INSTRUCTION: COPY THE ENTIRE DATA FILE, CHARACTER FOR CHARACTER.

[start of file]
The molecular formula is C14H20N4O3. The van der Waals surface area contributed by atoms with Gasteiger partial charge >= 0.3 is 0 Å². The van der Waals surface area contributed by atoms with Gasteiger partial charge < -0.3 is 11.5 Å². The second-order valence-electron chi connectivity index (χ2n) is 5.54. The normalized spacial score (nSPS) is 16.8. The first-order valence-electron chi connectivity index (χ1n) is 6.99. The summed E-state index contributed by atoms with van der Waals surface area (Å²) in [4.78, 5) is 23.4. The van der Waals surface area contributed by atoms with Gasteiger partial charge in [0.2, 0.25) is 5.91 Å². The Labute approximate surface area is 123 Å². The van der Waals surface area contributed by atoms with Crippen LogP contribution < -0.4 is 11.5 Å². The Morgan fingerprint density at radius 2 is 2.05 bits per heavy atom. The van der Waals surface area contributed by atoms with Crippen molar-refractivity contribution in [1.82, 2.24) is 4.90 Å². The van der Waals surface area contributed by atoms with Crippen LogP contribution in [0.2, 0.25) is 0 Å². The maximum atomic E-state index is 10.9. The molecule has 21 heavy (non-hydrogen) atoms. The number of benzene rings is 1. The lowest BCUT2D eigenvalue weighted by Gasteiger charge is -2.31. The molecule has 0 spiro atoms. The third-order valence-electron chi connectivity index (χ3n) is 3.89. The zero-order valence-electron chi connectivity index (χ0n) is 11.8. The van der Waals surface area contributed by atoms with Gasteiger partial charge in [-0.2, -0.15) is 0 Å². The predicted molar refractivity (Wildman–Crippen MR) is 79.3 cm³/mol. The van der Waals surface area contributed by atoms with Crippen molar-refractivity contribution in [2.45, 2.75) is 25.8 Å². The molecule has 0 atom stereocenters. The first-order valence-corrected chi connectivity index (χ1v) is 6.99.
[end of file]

The molecular formula is C14H20N4O3. The van der Waals surface area contributed by atoms with Gasteiger partial charge >= 0.3 is 0 Å². The van der Waals surface area contributed by atoms with Gasteiger partial charge < -0.3 is 11.5 Å². The second-order valence-electron chi connectivity index (χ2n) is 5.54. The normalized spacial score (nSPS) is 16.8. The first-order valence-electron chi connectivity index (χ1n) is 6.99. The summed E-state index contributed by atoms with van der Waals surface area (Å²) in [4.78, 5) is 23.4. The van der Waals surface area contributed by atoms with Gasteiger partial charge in [0.2, 0.25) is 5.91 Å². The Labute approximate surface area is 123 Å². The van der Waals surface area contributed by atoms with Crippen LogP contribution < -0.4 is 11.5 Å². The Morgan fingerprint density at radius 2 is 2.05 bits per heavy atom. The van der Waals surface area contributed by atoms with Crippen molar-refractivity contribution in [1.82, 2.24) is 4.90 Å². The van der Waals surface area contributed by atoms with Crippen LogP contribution in [0.2, 0.25) is 0 Å². The maximum atomic E-state index is 10.9. The molecule has 21 heavy (non-hydrogen) atoms. The number of benzene rings is 1. The lowest BCUT2D eigenvalue weighted by Gasteiger charge is -2.31. The molecule has 0 spiro atoms. The third-order valence-electron chi connectivity index (χ3n) is 3.89. The zero-order valence-electron chi connectivity index (χ0n) is 11.8. The van der Waals surface area contributed by atoms with Gasteiger partial charge in [-0.2, -0.15) is 0 Å². The predicted molar refractivity (Wildman–Crippen MR) is 79.3 cm³/mol. The van der Waals surface area contributed by atoms with Crippen molar-refractivity contribution in [2.45, 2.75) is 25.8 Å². The molecule has 0 atom stereocenters. The first-order valence-corrected chi connectivity index (χ1v) is 6.99.